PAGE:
Price: We try to do that live - get a bunch of people up (on stage) for that song to clap. Before we left Texas, we had added a bass player and an acoustic guitar player and a second drummer. You can be an amazing kit drummer, play five million drums, but when you play with The Diamond Center, you play with a tom and a snare. Once you get that tribal beat and then have two of them do it, it's really great. We really enjoy that.
Tell us about that one song…
Price: The thing I really like about writing music in general and creating art in general and living life in general, is that you can do so many things, but leave something a little ambiguous. Then the audience, the person listening or the person seeing, can have their own interpretation of what it is. What the artist is talking about is not so laid out, so exact. We like to write in that manner, so it can be ambiguous. This song is called "Nemo," so when we play it, we're like “Nemo - you know, like the fish.” Which, of course, it's not. We actually wrote it right after Obama beat out Hillary in the primaries. I think it's a questioning - Is this going to be awesome? Are we going to do this? I don't know who you are, is this going to be okay? It starts there and takes a weird journey somewhere else.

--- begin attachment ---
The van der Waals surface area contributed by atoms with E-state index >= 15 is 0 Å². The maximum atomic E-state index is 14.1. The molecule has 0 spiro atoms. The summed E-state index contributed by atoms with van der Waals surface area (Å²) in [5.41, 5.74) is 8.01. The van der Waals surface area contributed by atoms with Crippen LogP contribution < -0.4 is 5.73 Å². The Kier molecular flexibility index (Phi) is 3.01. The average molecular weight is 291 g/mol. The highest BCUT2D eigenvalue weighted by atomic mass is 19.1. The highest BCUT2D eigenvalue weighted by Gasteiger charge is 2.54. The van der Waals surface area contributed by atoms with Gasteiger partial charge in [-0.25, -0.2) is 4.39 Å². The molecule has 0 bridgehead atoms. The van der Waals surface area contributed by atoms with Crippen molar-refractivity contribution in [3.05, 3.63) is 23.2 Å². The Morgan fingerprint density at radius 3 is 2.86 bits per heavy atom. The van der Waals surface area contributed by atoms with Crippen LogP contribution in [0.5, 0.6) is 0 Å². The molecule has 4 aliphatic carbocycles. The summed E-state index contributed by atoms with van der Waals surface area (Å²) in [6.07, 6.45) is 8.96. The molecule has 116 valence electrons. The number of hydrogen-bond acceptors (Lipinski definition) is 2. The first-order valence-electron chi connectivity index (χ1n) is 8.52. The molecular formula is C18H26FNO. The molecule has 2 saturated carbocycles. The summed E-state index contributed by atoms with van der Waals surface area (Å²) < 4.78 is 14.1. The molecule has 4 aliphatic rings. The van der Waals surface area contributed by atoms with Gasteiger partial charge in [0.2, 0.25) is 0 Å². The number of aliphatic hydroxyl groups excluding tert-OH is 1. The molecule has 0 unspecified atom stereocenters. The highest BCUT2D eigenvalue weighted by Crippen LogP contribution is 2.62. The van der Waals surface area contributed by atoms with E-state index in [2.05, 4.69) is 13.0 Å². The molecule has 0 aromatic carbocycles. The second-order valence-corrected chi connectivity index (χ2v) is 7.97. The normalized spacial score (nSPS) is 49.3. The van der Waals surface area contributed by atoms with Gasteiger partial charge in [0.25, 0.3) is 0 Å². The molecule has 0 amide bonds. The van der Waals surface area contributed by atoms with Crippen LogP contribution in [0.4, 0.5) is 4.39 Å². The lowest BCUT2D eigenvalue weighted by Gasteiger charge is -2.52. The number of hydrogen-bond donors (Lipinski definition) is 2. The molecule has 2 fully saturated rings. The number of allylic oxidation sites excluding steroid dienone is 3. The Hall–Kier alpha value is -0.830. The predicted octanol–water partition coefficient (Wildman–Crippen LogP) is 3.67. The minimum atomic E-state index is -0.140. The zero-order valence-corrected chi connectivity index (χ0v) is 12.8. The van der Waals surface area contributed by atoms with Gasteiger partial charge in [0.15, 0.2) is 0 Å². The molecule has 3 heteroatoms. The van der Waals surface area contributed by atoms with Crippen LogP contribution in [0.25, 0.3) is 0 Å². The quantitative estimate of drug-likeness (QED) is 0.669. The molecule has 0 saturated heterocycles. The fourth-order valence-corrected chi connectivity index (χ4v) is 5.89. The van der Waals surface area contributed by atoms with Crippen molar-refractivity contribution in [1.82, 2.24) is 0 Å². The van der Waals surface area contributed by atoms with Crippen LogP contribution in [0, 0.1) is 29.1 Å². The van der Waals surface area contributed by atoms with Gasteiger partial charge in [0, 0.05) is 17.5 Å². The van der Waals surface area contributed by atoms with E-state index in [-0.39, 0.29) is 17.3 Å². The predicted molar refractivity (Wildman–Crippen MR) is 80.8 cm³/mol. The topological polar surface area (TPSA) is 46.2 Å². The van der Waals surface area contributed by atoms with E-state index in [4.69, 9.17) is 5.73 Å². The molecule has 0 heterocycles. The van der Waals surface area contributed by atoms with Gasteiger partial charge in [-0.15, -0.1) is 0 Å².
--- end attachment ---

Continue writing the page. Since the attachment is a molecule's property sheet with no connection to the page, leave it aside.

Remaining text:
Harris: We try hard to put together an album to be listened to front to back. We spend a lot of time going over the order and the sounds and the journey the listener takes. We have short attention spans and if we can grab you for ten songs, that's not too bad. The song before "Nemo" is a sweeter, poppier song, but still ridiculously reverb-laden because this is what we do. It ends on this positive major chord. And then "Nemo" comes in at d-minor, a sadder chord. It starts out sparse, with a guitar and snare drum, and just slowly builds until it gets to the chorus. Then this distorted guitar comes in, doing this other riff that crosses what she's playing and the drums kick in, and they're ridiculously loud. Then, we pound it home and it goes back and forth. It's a nasty recording, not lo-fi like we didn't have the means to make it clean, but it sounds dirty and fuzzed out. It doesn't necessarily encapsulate what we're doing, it's just one thing. It's nastier and dirtier.